Back in high school most people would not be caught dead on a bicycle, but in New York limited parking space and heavy traffic make getting around on a single speed, light weight and portable mode of transportation like less of a bad idea.
Citigroup along with Mastercard, will be launching their new rentable and returnable bicycle service called Citi Bike, similar to the services that are common in Europe, and Washington D.C. The service will be launched in March of 2013, beginning with 600 stations, and 10,000 bikes in Manhattan, Brooklyn, and Queens. The bikes are available 24 hours a day 7 days a week, with pricing starting at $4 for your first 30 minutes to an hour.
Annual membership is offered and day passes are also available all provided at self-service, credit card only kiosks across the city. Bikes are provided for a majority of Manhattan and for a great part of Queens and Brooklyn with possibilities of expansion if Citi Bike does well.
Bikes can be rented from any of the 600 kiosks and returned to any of the kiosks allowing users a wide range of options when traveling around the city. Lower Manhattan has a large amount of kiosks and one directly in front of One Pace Plaza.
The aim of Citi Bike is to provide a “cheap, easy, efficient and fast” way to navigate the city. Also allowing those outside the MTA’s routes to get to bus and train stops with ease. According to Citi Bike, 54 percent of New Yorkers have to travel less than two miles to school or work and their program will offer an alternative to the subway and bus system, expanding the reach of public transport to many New Yorkers and allowing many to take a healthier alternative to the MTA.
This biking service seems to come at the height of the popularity of bicycling in the city. This past summer Joseph Gordon Levitt stared in “Premium Rush” a film that focused on biking New York.
NYC was also the host to the annual Bicycle Film Festival (BFF) show casing films on a wide range of topics all centering on the growing urban biking movement that has been building up its cultural impact over the past decade.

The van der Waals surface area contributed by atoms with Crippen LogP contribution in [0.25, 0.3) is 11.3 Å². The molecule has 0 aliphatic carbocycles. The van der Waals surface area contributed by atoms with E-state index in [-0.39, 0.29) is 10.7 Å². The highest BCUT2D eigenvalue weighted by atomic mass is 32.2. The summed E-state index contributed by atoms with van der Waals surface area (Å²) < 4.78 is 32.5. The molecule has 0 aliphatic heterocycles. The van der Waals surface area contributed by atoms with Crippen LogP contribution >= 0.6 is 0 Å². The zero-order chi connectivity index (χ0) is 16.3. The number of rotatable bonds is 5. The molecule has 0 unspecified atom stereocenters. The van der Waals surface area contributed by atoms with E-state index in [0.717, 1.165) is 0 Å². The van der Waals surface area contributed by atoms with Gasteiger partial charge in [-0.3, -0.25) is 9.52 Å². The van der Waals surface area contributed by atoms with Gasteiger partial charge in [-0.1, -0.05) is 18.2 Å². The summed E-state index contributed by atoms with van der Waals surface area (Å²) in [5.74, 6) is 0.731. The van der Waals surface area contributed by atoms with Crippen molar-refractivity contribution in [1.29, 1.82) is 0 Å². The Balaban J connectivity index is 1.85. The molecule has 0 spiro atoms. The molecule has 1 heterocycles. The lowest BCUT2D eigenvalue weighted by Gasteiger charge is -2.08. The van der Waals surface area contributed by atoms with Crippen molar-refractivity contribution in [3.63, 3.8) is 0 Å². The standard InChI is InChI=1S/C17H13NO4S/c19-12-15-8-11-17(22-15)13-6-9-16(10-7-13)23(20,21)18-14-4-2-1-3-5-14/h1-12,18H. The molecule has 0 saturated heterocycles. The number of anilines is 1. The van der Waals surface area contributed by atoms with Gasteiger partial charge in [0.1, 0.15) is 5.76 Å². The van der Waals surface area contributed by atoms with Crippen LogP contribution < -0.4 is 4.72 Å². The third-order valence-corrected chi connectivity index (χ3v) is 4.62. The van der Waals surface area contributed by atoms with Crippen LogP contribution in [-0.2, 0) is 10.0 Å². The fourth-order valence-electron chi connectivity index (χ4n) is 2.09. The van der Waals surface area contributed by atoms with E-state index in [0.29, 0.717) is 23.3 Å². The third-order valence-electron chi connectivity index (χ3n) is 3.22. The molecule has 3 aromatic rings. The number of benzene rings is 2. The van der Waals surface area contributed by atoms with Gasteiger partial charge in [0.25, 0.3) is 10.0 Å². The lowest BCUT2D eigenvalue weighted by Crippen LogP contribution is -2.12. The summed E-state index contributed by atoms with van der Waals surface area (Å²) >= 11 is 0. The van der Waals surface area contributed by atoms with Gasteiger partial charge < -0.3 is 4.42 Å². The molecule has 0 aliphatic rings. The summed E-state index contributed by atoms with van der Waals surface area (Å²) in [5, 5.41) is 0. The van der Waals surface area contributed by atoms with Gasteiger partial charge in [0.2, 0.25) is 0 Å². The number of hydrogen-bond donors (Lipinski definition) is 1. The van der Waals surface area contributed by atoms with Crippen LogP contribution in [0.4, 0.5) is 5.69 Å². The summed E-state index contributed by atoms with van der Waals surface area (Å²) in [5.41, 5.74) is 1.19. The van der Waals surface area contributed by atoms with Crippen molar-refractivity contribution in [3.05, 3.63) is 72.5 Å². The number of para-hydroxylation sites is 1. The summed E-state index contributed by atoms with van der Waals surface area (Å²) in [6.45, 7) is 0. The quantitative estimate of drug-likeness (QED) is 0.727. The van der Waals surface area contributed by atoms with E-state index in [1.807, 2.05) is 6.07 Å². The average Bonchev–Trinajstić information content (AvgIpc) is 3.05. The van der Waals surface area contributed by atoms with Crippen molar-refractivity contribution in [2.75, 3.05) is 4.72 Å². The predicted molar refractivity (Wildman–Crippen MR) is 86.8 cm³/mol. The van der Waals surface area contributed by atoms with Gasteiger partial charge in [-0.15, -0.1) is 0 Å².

25 cities around the world host the BFF making it difficult to ignore, Citigroup has taken full advantage of this and with the launch of Citi Bike they are taking this underground craze and giving it to the average person.
Tim Dougherty, freshman, typically skateboards but said he was extremely excited for Citi Bike saying “It would be super convenient and I will definitely be getting a membership when it comes out.” The convenience of being able to return the bikes anywhere and not having to bring his board with him was very appealing to Dougherty and says he will be recommending the service to friends once it begins.
Julian Hollinger also showed a great interest in Citi Bike and said if the prices were affordable he will be waiting for the day he can skip waiting for the train and just ride to his destinations. With dorms located across the Brooklyn Bridge, biking offers a healthy alternative to riding the subway every day to classes.
The U.S. is finally joining the worldwide biking craze and Citi Bike couldn’t have picked a better time to spearhead the biking sensation for the everyday commuter.